The power of Proprioception
Proprioception is the medical term that describes the ability to sense the orientation of your body in your environment. We have our 5 basic senses for interaction with our external world, and we have senses responsible for perceiving our internal world including proprioception. Proprioception is a constant feedback loop within your nervous system, telling your brain what position you are in and what forces are acting upon your body at any given point in time. It is sometimes called the “6th sense.” It lets you know where you are in the world & signals which parts of your body to activate.
The word "Proprioception" is a combination of the Latin proprius, meaning "one's own", and "perception." It is a perception of self or, a perception of where your body is and what it's doing.
In humans, it is provided by proprioceptors in skeletal striated muscles (muscle spindles) and tendons (Golgi tendon organ) and the fibrous membrane in joint capsules. It is distinguished from exteroception, by which one perceives the outside world, and interoception, by which one perceives pain, hunger, etc., and the movement of internal organs.
The brain integrates information from proprioception and from the vestibular system into its overall sense of body position, movement, and acceleration. This has sometimes been referred to as kinesthetic sense.
Proprioception has also been described in other animals such as vertebrates, and in some invertebrates such as arthropods, and most recently in flowering land plants (angiosperms). Essentially it’s where our bodies perceive themselves to be in relation to the world around us, so affects balance and in turn which muscles fire and when.
Why are we talking about it?
Proprioception affects our lives every moment of every day, and allows us to accomplish complex tasks that would otherwise be impossible. Take, for example, the complex task of driving. We are able to keep our eyes on the road and simultaneously adjust our arms and hands on the steering wheel, and apply the appropriate amount of pressure to the pedals to maintain speed. Talented drivers can also change the radio station, eat small meals, reach for something in the rear seat, or any host of other tasks while maintaining eye contact with the road ahead. If humans had to observe their limbs to successfully accomplish tasks, we would have to look down at our feet every time we wanted to change from gas to brake, or stare at our arms if we wanted to make a right turn. The distraction would make driving nearly impossible.
Human beings do not have a single organ for proprioception. Instead, the sense is processed by the entire nervous system as a whole. Inside every muscle and joint lie tiny meters called muscle spindles and Golgi tendons that constantly measure the amount of tension and degree of contraction. This information travels up a discreet highway in the spinal cord called the spinocerebellar tract, and makes its way to the cerebellum. The cerebellum accepts information from every muscle and joint in the body, and calculates where the limbs must be in space. The system is not perfect, but gives a rough estimate to allow for basic task completion. We can use our vision to confirm limb position for more technically demanding tasks. Since this is processed by our nervous system, when there is disruption to our nervous system through trauma, anxiety, stress, etc our proprioception is also affected.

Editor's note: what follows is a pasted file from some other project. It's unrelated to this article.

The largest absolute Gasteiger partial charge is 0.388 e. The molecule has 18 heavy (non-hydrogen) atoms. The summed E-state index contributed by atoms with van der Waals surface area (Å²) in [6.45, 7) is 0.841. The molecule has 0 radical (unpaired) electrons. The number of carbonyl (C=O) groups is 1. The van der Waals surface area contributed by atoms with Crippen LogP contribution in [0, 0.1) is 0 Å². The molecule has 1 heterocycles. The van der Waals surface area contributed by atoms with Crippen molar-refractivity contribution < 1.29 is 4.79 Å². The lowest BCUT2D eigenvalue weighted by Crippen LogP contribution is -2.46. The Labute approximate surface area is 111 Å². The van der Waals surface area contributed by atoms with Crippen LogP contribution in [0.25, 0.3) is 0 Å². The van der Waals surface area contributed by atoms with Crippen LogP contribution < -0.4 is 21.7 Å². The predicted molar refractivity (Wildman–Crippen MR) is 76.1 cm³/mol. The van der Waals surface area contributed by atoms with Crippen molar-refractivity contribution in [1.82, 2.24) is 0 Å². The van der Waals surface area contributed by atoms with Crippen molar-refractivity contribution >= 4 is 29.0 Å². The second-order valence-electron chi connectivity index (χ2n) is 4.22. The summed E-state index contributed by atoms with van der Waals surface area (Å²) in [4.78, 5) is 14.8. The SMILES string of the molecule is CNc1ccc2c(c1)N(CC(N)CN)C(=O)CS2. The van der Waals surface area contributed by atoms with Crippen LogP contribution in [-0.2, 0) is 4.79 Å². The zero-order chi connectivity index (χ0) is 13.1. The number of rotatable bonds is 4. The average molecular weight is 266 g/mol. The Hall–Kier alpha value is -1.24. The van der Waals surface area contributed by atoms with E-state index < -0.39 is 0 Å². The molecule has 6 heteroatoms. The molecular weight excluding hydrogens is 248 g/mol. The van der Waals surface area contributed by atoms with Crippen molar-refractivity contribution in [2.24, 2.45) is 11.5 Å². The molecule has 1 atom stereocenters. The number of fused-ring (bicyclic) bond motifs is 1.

Conscious and non-conscious Proprioception
In humans, a distinction is made between conscious proprioception and non-conscious proprioception:
Conscious proprioception is communicated by the dorsal column-medial lemniscus pathway to the cerebrum.
Non-conscious proprioception is communicated primarily via the dorsal spinocerebellar tract and ventral spinocerebellar tract, to the cerebellum.
Disruption leads to:
When a human experiences something that is disruptive to the nervous system such as injury, stress, trauma, or shaming - there is an affect to the entire system. It changes the way a person perceives themselves in their environment. Proprioception is impaired by diseases or injuries affecting the musculoskeletal system, like an ankle sprain or diabetic neuropathy and strokes. Patients suffering from these types of conditions are predisposed to falls and repeat injuries.
The reason proprioception is so important is that it is not just limited to the large skeletal muscles, as the above examples might suggest: In order to speak, your brain needs to use proprioception to keep track of where your jaw and tongue are and what shape your throat is. In order to drive, you need to be able to move the steering wheel, the pedals and all the other controls without looking at them. Touch-typing or playing any musical instrument requires you to move without looking at your hands.
Even holding an object - a pen, a cup, a spoon, your partner's hand - uses proprioception as well as the sensation of touch. Walking requires accurately moving hips, legs and feet and without proprioception becomes impossible without monitoring those limbs with your eyes, sending a continuous stream of corrections on the basis of what you can see, rather than the much faster and more accurate basis of what you "know".
In a rheumatoid study it was concluded that in healthy volunteers, incongruent proprioceptive input does not cause discomfort or pain but does evoke feelings of peculiarity, swelling and foreignness in the limb